Standing proudly on Main Street in Penn Yan is the anchor building of the Yates County History Center, the Oliver House Museum, one of three buildings comprising the YCHC. The Center, formerly Yates County Genealogical & Historical Society, is one of the oldest in NYS, has been actively collecting, preserving and interpreting history since 1860. Continue reading about us...

Open Tuesday - Friday 9:00 am - 4:00 pm        
                 


Visit Us
Oliver House Museum
L. Caroline Underwood Museum
Scherer Carriage House Museum
Exhibits
Events Calendar
Digital Resources
Collections
Genealogy & Historic Research
Becoming a Member
Shop Heritage Books & Gifts
Article Archive
About Us
Links
Site Map

Mennonite Etiquette Dos and Don'ts

Whether you shop for local Mennonite-made goods and furniture, purchase an quilt, stop by a shop set up by the Mennonites to sell their products, or explore the scenic countryside to view travel by horse and buggy, a visit to Yates County’s Mennonite country can be a rewarding and fascinating experience. From tranquil farms and the clip-clop of horse-drawn buggies to busy birdhouses, to energy-producing windmills, and tasty foods, plenty of opportunities exist for a glimpse into our neighbors’ way of life.

When visiting our county, it is very important to be considerate of the Mennonites and their lifestyle. Just like you, they do not solicit or encourage people to take their pictures or knock on their doors. "While you talk and mingle with the Mennonites, please remember that they are not actors or spectacles, but ordinary people who believe deeply in Christianity and have chosen a simple, humble, and peaceful way of life that is different from the outside world." edited from Lancaster Co., PA Visitor's Bureau.

When visiting our Mennonite community, please keep in mind the following basic rules of courtesy:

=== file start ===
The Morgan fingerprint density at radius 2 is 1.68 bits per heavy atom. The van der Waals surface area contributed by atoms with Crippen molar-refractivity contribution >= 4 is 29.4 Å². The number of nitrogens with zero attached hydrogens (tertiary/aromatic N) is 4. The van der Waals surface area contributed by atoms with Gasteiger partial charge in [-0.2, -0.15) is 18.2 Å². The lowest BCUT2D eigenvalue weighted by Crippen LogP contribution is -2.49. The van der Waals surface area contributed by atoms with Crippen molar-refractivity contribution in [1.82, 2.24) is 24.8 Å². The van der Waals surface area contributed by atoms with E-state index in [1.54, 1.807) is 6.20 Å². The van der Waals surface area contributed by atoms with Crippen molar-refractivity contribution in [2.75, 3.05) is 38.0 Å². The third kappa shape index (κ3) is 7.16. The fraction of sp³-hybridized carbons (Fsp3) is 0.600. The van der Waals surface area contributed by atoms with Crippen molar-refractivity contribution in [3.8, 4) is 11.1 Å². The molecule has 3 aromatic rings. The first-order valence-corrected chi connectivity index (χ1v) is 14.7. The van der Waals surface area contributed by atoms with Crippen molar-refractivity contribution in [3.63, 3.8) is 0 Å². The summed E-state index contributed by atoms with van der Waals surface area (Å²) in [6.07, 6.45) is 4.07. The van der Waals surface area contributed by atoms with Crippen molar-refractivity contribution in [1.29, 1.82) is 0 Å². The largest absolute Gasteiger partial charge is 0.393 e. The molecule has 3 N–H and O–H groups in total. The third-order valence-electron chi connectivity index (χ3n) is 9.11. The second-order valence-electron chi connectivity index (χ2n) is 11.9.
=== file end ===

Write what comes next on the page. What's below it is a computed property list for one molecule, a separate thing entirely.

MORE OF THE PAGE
Don't stare, gawk, or otherwise be disrespectful of the Mennonites. Do not enter private property without permission.

When driving, keep and eye out for slow-moving buggies and bicyclers (especially when dark), and give them plenty of room when following or passing. Please slow down. To avoid spooking the horses, keep headlights on low-beam and stay away from the horn, except possibly a short beep when passing.

Buggy horses are valuable property. Do not feed or pet horses tied to a hitching rail or harnessed to a buggy. Think of them as a service animal with a job to do.

No photos or videos, please. Most Mennonites do not allow pictures of themselves and consider posing for photographs to be an unacceptable act of pride and imagery. They will usually allow you to photograph their homes, farms, and buggies if you ask respectfully, but even this can be intrusive and is better avoided. If you must take pictures consider a telephoto lens, and avoid taking any photos which include recognizable faces. A picture of the rear of a buggy as it travels down the road probably won't offend anyone.

If you are sincerely interested in talking to Mennonites to learn more about their culture, visit a Mennonite owned business and talk with the shop keepers. Most enjoy talking with outsiders, if they don't feel like they are regarded as being 'on display.' Dress appropriately for a visit - no bathing suits! Mennonite communities' shops & businesses are not open on Sundays (used for worship, visitation and rest). Please respect the CLOSED SUNDAYS signs.

Enjoy your visit to Yates County, but be sure to follow the "Golden Rule," and treat our unique neighbors and their property in the same way that you would wish to be treated.


Open Tuesday - Friday 9:00 am - 4:00 pm
107 Chapel Street, Penn Yan, NY 14527
Phone 315.536.7318 | Fax 315.536.0976
Email YCHC | Email Webmaster
Friday, October 11, 2019 | Copyright © 2019

A community museum where every story matters!

Standing proudly on Main Street in Penn Yan is the anchor building of the Yates County History Center, the Oliver House Museum, one of three buildings comprising the YCHC. The Center, formerly Yates County Genealogical & Historical Society, is one of the oldest in NYS, has been actively collecting, preserving and interpreting history since 1860.

Continue reading about us...